Mahmud covered demonstrations organised by the Egyptian Muslim Brotherhood and circulated photos of police brutality on the Internet. Aged 27 and a journalism graduate of Cairo university, he is also a correspondent for the satellite TV station Al-Hiwar (The dialogue).

The Arabic Network states:

Security forces on Friday Dawn, broke into the residence of Abdel Men'em Mahmoud reporter of Al-Hiwar TV and administrator of the celebrate blog “Ana Ikhwan”
( to arrest him. However, Mahmoud was not home at this hour, and because he was tortured in a previous episode for 13 days before, he disappeared to make sure of the reasons for this campaign, which probably could be his activities in media coverage to police quelling practices against Muslim Brothers’ activists.


  • I think it is a bit too early to say Monem is not getting the same kind of response Kareem did. It took quite sometime to start something for Kareem when he was first kidnapped back in November 2005. Monem arrives in a scene ready for bloggers news from Egypt after Kareem and Alaa. As a matter of fact, to have CPJ, RSF and HRW on Monem within a week is not bad at all.

    This does not mean, however, that I expect Monem to get the same response Kareem did, although in the Arabic blogs outside the Egyptian blogsphere he is. For the first time a Saudi blogger is openly campaigning to free a fellow blogger. It is just too early to say, especially with our English-speaking megaphones not writing about it: the Arabist seems to be somewhere else, the Big Pharoah is slowing down, the Sandmonkey is vacationing in Turkey, and Nora Younis is writing amazing posts in Arabic. Only Hossam el-Hamalawy is writing something about it in English, although among so much about the labor scene in Egypt.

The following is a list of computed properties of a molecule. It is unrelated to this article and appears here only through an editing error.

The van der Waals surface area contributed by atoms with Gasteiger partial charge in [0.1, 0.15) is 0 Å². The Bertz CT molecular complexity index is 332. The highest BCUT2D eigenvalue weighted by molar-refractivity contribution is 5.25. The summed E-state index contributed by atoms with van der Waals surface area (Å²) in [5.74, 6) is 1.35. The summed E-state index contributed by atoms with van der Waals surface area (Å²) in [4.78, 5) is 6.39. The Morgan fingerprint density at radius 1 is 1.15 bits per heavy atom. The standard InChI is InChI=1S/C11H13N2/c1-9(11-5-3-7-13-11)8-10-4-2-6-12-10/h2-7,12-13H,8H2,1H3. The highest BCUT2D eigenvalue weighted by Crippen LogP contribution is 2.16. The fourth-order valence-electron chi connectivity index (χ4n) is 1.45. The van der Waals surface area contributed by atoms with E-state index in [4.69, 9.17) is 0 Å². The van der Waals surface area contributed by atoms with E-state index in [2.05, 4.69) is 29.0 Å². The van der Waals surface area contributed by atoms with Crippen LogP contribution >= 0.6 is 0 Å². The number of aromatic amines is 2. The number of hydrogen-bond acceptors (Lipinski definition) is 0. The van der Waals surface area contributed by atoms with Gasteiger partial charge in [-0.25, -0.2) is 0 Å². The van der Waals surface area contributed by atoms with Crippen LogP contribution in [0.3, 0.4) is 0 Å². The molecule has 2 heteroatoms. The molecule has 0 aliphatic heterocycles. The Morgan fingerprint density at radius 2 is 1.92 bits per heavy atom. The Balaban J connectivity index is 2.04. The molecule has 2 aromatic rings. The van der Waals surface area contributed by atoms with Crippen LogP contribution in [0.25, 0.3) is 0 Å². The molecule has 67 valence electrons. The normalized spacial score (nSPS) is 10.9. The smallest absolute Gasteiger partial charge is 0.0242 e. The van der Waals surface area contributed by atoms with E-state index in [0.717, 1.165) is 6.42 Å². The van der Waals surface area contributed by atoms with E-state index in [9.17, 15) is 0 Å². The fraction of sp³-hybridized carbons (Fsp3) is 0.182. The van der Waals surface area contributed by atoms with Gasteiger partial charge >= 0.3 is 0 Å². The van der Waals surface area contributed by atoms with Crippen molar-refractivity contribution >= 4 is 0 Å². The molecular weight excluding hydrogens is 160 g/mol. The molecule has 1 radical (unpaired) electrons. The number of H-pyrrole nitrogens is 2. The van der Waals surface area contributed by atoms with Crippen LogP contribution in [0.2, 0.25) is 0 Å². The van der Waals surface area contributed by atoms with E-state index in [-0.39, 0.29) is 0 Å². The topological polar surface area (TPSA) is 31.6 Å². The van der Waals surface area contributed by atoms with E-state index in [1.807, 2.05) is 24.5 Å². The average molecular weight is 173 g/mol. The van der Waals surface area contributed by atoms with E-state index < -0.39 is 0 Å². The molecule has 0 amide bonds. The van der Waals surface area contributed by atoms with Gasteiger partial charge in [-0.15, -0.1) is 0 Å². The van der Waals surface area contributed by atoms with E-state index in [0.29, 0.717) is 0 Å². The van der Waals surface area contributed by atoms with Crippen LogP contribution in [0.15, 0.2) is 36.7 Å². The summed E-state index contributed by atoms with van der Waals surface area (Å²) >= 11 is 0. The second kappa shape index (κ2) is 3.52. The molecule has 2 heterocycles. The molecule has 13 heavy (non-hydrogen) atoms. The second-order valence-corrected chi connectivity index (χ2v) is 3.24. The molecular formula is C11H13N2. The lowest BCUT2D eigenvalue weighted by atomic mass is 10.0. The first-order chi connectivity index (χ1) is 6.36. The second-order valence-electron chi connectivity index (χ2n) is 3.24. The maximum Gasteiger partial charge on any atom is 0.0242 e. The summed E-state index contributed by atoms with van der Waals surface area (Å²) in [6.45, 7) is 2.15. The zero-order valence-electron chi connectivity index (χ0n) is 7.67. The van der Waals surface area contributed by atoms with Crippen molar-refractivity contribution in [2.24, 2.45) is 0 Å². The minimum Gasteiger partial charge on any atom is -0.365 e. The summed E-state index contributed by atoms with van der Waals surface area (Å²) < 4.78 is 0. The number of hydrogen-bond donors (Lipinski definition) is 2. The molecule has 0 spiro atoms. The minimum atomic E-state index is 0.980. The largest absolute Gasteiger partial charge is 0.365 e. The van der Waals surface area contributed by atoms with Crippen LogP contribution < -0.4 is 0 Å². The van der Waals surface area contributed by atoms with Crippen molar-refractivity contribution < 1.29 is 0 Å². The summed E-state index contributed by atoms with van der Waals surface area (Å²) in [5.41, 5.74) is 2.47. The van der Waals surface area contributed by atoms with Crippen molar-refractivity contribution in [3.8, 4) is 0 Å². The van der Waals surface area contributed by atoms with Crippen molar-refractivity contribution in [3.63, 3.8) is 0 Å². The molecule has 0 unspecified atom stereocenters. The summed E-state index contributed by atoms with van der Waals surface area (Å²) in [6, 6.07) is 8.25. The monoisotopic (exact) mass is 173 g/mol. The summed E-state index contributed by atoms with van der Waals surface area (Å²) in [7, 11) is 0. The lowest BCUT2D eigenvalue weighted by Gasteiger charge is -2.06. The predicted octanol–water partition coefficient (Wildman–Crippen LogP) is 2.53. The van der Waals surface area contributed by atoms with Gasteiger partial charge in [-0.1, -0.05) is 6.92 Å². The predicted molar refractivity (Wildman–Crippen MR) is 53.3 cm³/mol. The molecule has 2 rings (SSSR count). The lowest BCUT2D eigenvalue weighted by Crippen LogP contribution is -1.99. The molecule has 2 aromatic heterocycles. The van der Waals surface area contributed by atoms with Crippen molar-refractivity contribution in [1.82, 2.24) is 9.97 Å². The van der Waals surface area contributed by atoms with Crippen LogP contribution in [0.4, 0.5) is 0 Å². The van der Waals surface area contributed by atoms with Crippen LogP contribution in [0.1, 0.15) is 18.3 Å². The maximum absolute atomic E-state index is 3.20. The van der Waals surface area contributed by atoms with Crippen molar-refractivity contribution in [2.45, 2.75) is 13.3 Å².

• I’ve written about Mahmoud and why Westerners should support him, but my blog gets about two real visitors a day. Not only is there an issue of basic reciprocity (Mahmoud stuck his neck out for Kareem, so should we who support Kareem assist Mahmoud), but also of showing that the West is serious about liberal democracy by supporting people who show signs of understanding it. Beneficiaries of Islamic assistance in the Rwandan massacres converted to Islam – I don’t expect beneficiaries of Western assistance to become Western, but I do expect that they would develop respect for us if we show respect for them.

  • […] Abdul Monem Mahmood, a Muslim Brotherhood blogger, was arrested by State Security on April 15 for articles he wrote online. Though different in ideologies, fears are that he will share the same fate as his country-blogger Kareem Nabeel Sulaiman. It is no wonder then that Sandmonkey has given up blogging and Ala’a is no longer a blogger. أنا أصلا مش مدون، يعني قلب كده في المدونة مش هتلاقينا قمنا بأي عمل يندرج تحت الصحافة الشعبية، ولا أنا بعبر عن نفسي بجد بدليل أني تقريبا مكتبتش عن أي حاجة مهمة بالنسبة لي بجد، لا كتبت عن مراتي ولا أهلي ولا كتبت عن الكوميكس ولا كتبت عن البرمجيات الحرة و الهوة الرقمية و لا عن شغلي ولا أي حاجة ليها القيمة في التكنولوجيا ولا عن أفلام ولا موسيقى بحبها. حتى السجن مكتبتش عنه بجد. […]